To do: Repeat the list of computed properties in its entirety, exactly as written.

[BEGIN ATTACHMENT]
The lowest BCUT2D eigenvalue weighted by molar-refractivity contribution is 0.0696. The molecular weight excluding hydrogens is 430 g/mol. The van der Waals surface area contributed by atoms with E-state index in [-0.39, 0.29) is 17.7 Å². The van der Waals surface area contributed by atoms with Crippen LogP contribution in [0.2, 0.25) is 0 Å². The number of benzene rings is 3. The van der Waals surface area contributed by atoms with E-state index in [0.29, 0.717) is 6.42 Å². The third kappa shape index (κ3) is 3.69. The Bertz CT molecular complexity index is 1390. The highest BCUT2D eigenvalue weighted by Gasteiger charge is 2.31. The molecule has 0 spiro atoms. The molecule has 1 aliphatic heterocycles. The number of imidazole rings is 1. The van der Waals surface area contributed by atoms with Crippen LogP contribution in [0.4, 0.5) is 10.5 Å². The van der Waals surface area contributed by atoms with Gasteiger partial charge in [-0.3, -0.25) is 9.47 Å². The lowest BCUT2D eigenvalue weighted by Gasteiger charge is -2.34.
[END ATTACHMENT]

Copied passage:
The lowest BCUT2D eigenvalue weighted by molar-refractivity contribution is 0.0696. The molecular weight excluding hydrogens is 430 g/mol. The van der Waals surface area contributed by atoms with E-state index in [-0.39, 0.29) is 17.7 Å². The van der Waals surface area contributed by atoms with Crippen LogP contribution in [0.2, 0.25) is 0 Å². The number of benzene rings is 3. The van der Waals surface area contributed by atoms with E-state index in [0.29, 0.717) is 6.42 Å². The third kappa shape index (κ3) is 3.69. The Bertz CT molecular complexity index is 1390. The highest BCUT2D eigenvalue weighted by Gasteiger charge is 2.31. The molecule has 0 spiro atoms. The molecule has 1 aliphatic heterocycles. The number of imidazole rings is 1. The van der Waals surface area contributed by atoms with Crippen LogP contribution in [0.4, 0.5) is 10.5 Å². The van der Waals surface area contributed by atoms with Gasteiger partial charge in [-0.3, -0.25) is 9.47 Å². The lowest BCUT2D eigenvalue weighted by Gasteiger charge is -2.34.